• A section of the bowsprint and figurehead on the bow of BALCLUTHA.

    San Francisco Maritime

    National Historical Park California

Ship Shape Walk

A section of the front of the Marina Middle school in San Francisco, CA.

Marina Middle School

CAB

On October 23, 2010, Marina Middle School Physical Education Teacher Cynthia Harb, invited all students, families and teachers of the San Francisco Unified School District to walk from the Marina District to Hyde Street Pier.

An enthusiastic group had fun getting more fit with friends and family on this scenic walk (two miles roundtrip). They enjoyed free admission to the historic ships on Hyde Street Pier and the Marina Middle School Band played on the historic ferryboat Eureka.

The walk began at the intersection of Marina Boulevard and Laguna Street and along the way the walkers learned some maritime history.

Cynthia developed the idea and materials for the walk during the 2010 summer while working as a park ranger on Hyde Street Pier.

 
Teacher and Park Ranger Cynthia Harb standing on the deck of a ship at Hyde Street Pier.
Cynthia Harb, physical education teacher at Marina Middle School, created the Ship Shape Walk last summer while working as a Park Ranger on Hyde Street Pier. Cynthia has returned to her PE duties and organized the event for October 23, 2010. She returned to the pier this September with her class. Here she is standing on the deck of the ferryboat EUREKA.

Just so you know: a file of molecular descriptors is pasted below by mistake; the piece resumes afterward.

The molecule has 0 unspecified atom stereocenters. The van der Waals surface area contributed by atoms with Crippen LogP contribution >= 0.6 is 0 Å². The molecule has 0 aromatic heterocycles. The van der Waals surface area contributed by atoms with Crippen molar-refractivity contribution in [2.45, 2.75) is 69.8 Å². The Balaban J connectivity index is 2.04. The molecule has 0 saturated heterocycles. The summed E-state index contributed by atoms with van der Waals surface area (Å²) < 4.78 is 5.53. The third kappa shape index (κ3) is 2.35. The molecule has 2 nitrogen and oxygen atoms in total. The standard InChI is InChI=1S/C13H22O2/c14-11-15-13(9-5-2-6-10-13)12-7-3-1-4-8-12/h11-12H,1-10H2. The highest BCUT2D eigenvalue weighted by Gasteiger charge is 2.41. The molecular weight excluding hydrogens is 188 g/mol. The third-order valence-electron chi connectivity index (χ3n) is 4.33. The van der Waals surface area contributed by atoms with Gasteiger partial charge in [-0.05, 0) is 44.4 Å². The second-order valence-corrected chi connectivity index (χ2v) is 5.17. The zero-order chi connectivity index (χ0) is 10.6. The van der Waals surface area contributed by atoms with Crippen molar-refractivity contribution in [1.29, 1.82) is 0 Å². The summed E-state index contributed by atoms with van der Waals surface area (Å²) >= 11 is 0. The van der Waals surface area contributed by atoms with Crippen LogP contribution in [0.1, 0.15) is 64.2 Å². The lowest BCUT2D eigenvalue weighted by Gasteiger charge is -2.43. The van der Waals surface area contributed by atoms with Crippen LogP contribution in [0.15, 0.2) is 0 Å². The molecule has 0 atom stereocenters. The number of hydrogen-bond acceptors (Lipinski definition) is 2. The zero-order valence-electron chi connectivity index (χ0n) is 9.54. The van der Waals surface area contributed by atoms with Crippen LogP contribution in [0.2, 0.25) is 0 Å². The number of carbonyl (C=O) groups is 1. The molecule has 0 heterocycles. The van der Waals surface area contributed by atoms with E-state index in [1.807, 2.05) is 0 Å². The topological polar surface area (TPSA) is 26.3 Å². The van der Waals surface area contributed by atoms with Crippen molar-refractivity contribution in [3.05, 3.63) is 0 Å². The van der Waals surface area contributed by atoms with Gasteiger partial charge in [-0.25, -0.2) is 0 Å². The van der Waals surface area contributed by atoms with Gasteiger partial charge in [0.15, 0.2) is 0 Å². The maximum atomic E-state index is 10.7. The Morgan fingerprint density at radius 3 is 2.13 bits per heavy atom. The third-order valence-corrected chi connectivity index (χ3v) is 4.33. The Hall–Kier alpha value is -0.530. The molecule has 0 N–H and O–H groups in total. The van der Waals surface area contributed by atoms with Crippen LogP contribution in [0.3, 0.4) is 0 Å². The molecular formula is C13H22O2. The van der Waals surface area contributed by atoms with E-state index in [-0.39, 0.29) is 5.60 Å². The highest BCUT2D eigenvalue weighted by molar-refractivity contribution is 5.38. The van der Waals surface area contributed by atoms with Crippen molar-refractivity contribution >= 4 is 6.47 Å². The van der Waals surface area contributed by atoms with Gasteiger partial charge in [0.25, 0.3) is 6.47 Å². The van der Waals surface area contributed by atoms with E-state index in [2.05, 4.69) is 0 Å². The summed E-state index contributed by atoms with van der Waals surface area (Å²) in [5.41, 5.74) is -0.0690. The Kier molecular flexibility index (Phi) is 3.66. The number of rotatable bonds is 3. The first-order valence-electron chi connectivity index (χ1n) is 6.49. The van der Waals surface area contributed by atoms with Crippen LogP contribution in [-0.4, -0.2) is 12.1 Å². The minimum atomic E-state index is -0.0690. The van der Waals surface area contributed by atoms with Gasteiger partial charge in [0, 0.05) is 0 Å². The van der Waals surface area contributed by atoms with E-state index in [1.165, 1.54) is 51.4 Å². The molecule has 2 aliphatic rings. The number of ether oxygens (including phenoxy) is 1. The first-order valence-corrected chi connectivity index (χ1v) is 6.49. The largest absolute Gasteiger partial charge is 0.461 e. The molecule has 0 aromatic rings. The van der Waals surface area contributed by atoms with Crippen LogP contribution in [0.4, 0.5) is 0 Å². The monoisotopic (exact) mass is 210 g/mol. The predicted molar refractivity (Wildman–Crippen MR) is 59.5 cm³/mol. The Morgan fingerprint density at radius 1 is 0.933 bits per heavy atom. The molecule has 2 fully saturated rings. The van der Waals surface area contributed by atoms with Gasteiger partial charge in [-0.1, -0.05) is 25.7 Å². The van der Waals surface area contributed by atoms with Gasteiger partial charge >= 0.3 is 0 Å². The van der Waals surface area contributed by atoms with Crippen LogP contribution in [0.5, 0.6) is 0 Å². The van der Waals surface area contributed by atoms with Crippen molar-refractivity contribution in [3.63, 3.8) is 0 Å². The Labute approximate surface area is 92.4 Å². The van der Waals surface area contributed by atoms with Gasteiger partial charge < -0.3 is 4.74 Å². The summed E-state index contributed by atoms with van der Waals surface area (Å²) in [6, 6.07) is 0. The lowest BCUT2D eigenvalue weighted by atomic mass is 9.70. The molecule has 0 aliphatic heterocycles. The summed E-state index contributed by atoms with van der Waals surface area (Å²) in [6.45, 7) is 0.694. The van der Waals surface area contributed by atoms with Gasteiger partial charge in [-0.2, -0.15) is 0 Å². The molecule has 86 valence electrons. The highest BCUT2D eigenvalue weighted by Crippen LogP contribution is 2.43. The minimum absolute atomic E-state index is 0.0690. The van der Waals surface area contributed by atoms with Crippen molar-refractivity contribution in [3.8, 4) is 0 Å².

Photo by Marina Middle School student
 
Group of students walking in the Fort Mason area.
Cynthia Harb leading the Ship Shape Walkers over the Fort Mason hill enroute to Hyde Street Pier.
Photo courtesy of Cynthia Harb
 
Group of students on Hyde Street Pier.
Group arrives at Hyde Street Pier.
NPS
 
High school band playing on a ferryboat.
The Marina Middle School Band playing on the car deck of the EUREKA ferryboat.
Cynthia Harb
 
A view looking north of Hyde Street Pier and the historic ships.
Hyde Street Pier
NPS

Did You Know?

The stern of the THAYER showing two rectangular-shaped openings.

Loading ports are small, watertight doors in a ship's hull that lead directly into the hold. Lumber could be more easily loaded into the hold through these ports rather than through the smaller hatches on the deck. These ports had to be caulked shut before the ship put to sea. More...